Excellent post, Lynne. That’s a subject that has been a challenge for me on a couple of books, and I never would have thought about the guide book–brilliant! I will definitely keep that in mind, and as far as I’m concerned, the price will be well worth having my story be authentic. Thanks for sharing!
You bet, Melissa! 🙂
When I needed information about Guatemala, I asked other authors who had been there and they gave me great info. I also found a blogger who was born there, lived in the United States, and was back living there. She helped me get things authentic and was my sensitivity reader. Just as I have a person who lives on the Reservation my character in my Shandra Higheagle Mysteries visits often, who helps me with sensitivity issues and makes sure I stay true to the lifestyle there.
Knowing a local is the gold standard, Paty. 🙂 Thanks!
Thank you for the handy ideas on researching locations.
I also found historic maps online, in my new civil war novel. Here’s another tip for creating the setting: I Googled the years prior to and during my story for historical events for figures my characters might know or mention in conversation. I used an Almanac to get the area weather right for that time of year and the plants proper growing season. I used the correct sunrise and sunset time in my story to help set some scenes. Determining the temperatures identified the types of clothing my characters wore. For example, in one crucial night scene, I included the correct half-moon phase for my characters to have just enough light to see something happen and then have a cloud momentarily block the moonlight so someone else could escape. I hope this helps someone.
May I add to your suggestions Lyn by saying that the most important of all your excellent list is that one about talking to people who have been there. That’s the way you’ll find out about scents and sound which make the reader feel they are in the place.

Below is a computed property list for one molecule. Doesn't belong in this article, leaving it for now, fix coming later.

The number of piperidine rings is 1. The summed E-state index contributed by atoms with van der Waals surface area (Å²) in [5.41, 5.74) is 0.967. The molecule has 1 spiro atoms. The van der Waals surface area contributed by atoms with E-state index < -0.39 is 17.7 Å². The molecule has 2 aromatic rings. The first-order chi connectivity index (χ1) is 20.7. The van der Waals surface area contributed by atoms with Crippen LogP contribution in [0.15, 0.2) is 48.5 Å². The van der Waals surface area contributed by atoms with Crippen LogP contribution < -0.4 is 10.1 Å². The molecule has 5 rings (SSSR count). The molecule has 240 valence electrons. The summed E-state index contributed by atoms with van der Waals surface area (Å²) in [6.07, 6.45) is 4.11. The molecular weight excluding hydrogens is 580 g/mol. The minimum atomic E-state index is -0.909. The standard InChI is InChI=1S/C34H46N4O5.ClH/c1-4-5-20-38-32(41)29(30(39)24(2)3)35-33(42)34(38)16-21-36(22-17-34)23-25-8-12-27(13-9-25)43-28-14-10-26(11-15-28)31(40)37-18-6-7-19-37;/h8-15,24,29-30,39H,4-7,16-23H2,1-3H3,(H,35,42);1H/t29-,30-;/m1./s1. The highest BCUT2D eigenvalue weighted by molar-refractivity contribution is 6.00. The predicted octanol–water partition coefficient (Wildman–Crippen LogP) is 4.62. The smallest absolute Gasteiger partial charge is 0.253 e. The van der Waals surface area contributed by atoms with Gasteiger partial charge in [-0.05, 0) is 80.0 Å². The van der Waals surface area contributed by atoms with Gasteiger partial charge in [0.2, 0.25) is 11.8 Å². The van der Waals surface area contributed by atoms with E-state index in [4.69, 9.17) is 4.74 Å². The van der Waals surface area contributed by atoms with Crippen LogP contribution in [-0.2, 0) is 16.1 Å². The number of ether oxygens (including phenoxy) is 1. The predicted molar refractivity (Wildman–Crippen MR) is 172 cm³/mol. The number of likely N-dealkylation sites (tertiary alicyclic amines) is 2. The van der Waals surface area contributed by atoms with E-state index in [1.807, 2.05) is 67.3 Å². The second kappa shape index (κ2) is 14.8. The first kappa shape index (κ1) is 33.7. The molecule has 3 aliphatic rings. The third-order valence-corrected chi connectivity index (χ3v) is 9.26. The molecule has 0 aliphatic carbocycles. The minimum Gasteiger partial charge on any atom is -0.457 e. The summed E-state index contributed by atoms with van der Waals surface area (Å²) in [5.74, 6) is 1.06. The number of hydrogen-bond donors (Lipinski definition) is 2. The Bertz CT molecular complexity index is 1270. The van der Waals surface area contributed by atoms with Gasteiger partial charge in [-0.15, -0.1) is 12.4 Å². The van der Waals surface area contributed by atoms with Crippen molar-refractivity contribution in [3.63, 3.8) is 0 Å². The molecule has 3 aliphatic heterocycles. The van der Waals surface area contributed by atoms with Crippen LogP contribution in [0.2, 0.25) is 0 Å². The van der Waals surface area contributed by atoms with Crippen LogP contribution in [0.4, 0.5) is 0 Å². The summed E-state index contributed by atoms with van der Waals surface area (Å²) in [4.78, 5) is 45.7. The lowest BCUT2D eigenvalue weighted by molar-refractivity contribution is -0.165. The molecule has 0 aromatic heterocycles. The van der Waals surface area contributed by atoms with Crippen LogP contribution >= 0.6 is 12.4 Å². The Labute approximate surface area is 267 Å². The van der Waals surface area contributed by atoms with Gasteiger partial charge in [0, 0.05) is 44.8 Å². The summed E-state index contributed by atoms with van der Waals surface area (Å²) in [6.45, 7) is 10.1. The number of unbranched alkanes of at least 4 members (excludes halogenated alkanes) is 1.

Reading a general history book of the place can really help too.
I have winced over Indie books with Victorian morning calls at 10 a.m., decimal currency used before decimalisation and an Australian summer in June, with cars on the right in New Zealand and Japan! (You don’t cross the road to make a left hand turn when you drive on the left!)
LoL I love your comment about the cars, oh so true. Also, authors often mess up on distances, the other year, I stopped reading a book on the second page when the protagonist raced from Washington DC to New York City in two hours, without stopping to pay tolls on the Jersey Turnpike or else where LoL.
I’ve been using Google Earth and Google Maps, including the Street View feature, for some years now. At least from the visual angle, it’s almost like being there. But there is a lot it can’t tell you, so thank you and those who commented for the additional suggestions. Much appreciated!
My current wip takes place in 1685, a small market town in Kent, England. Using Google, I discovered the town’s historical society website with a wealth of information and photos, Unfortunately cameras were not around in the 17th century.
If you are looking for some excellent historical background and perspective, check out Peter Ackroyd’s history of England series, especially the 1st two books “Foundation” and “The Tudors” among other books by him.
But there are a lot of paintings from that period, so looking through art history books and visiting art museums could be helpful.